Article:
A man who used to bicycle past the late author John Updike's Massachusetts home got in the habit of poaching the scribe's garbage. What treasures he collected over the years--at least treasures as measured by some bibliophiles and Rabbit rousers. For some people any scrap of thought from the master prose stylist has value, even if it's got coffee grinds on it. Updike was famously prolific and choosy--a difficult balance to maintain--and his garbage was his writing partner. It held his secrets, or so he must have thought. But his garbage didn't end up where yours does. For Paul Moran, that bicyclist, Updike's garbage became a passion.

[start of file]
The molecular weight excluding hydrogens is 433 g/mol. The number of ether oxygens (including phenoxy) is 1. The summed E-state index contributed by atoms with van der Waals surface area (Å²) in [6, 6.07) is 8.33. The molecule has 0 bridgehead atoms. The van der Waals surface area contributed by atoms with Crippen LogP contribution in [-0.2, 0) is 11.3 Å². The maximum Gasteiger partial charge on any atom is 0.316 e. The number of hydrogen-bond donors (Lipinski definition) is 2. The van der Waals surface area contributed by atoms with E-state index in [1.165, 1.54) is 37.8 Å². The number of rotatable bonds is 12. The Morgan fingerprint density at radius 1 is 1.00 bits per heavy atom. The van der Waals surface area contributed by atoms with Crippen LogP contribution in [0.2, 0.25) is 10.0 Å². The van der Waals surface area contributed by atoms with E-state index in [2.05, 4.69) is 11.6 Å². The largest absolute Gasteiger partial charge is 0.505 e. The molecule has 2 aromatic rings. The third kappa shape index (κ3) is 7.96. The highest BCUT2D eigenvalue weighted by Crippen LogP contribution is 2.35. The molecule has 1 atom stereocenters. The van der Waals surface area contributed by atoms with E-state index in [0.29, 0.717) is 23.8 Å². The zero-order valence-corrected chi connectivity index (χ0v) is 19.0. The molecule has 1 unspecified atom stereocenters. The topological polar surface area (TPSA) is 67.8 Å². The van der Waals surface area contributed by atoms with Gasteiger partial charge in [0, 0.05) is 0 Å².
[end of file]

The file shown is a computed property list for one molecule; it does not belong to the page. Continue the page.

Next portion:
Adrienne LaFrance tells the story of Moran and, in a way, of Updike through the detritus, in The Atlantic. There hasn't been a better I went through a man's garbage story since deranged fans used to pillage Bob Dylan's discards in Woodstock. Updike donated his own scraps and ephemera--as well as real manuscripts--to his alma mater, Harvard.
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